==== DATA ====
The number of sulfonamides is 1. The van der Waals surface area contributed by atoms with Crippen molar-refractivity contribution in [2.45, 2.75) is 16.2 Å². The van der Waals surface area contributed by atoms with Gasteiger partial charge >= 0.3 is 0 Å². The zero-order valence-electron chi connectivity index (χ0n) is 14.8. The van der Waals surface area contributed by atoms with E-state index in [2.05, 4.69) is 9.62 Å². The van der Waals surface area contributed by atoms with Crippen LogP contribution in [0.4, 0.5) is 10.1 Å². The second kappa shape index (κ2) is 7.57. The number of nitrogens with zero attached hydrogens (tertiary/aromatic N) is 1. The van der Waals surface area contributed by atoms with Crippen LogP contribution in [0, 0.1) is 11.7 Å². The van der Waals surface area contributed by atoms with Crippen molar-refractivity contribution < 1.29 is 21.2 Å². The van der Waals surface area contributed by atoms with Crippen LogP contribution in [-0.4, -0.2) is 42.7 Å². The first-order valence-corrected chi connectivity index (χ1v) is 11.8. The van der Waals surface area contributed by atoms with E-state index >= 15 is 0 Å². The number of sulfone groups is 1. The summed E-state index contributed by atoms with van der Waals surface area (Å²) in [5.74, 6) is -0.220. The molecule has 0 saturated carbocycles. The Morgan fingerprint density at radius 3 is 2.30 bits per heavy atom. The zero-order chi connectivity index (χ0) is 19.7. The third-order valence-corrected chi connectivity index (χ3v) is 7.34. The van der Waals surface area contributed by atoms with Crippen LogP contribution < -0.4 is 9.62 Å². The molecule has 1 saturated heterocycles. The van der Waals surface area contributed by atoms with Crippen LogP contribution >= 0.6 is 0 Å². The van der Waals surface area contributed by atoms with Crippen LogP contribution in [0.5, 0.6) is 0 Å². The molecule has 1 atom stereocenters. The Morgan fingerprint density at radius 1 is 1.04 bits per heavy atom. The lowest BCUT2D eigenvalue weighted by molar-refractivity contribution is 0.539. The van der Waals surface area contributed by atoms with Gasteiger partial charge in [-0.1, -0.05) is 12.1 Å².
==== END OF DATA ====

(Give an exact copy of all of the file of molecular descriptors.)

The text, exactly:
The number of sulfonamides is 1. The van der Waals surface area contributed by atoms with Crippen molar-refractivity contribution in [2.45, 2.75) is 16.2 Å². The van der Waals surface area contributed by atoms with Gasteiger partial charge >= 0.3 is 0 Å². The zero-order valence-electron chi connectivity index (χ0n) is 14.8. The van der Waals surface area contributed by atoms with E-state index in [2.05, 4.69) is 9.62 Å². The van der Waals surface area contributed by atoms with Crippen LogP contribution in [0.4, 0.5) is 10.1 Å². The second kappa shape index (κ2) is 7.57. The number of nitrogens with zero attached hydrogens (tertiary/aromatic N) is 1. The van der Waals surface area contributed by atoms with Crippen LogP contribution in [0, 0.1) is 11.7 Å². The van der Waals surface area contributed by atoms with Crippen molar-refractivity contribution < 1.29 is 21.2 Å². The van der Waals surface area contributed by atoms with Crippen LogP contribution in [-0.4, -0.2) is 42.7 Å². The first-order valence-corrected chi connectivity index (χ1v) is 11.8. The van der Waals surface area contributed by atoms with E-state index >= 15 is 0 Å². The number of sulfone groups is 1. The summed E-state index contributed by atoms with van der Waals surface area (Å²) in [5.74, 6) is -0.220. The molecule has 0 saturated carbocycles. The Morgan fingerprint density at radius 3 is 2.30 bits per heavy atom. The zero-order chi connectivity index (χ0) is 19.7. The third-order valence-corrected chi connectivity index (χ3v) is 7.34. The van der Waals surface area contributed by atoms with Crippen LogP contribution < -0.4 is 9.62 Å². The molecule has 1 saturated heterocycles. The van der Waals surface area contributed by atoms with Crippen LogP contribution >= 0.6 is 0 Å². The van der Waals surface area contributed by atoms with Crippen LogP contribution in [0.5, 0.6) is 0 Å². The molecule has 1 atom stereocenters. The Morgan fingerprint density at radius 1 is 1.04 bits per heavy atom. The lowest BCUT2D eigenvalue weighted by molar-refractivity contribution is 0.539. The van der Waals surface area contributed by atoms with Gasteiger partial charge in [-0.1, -0.05) is 12.1 Å².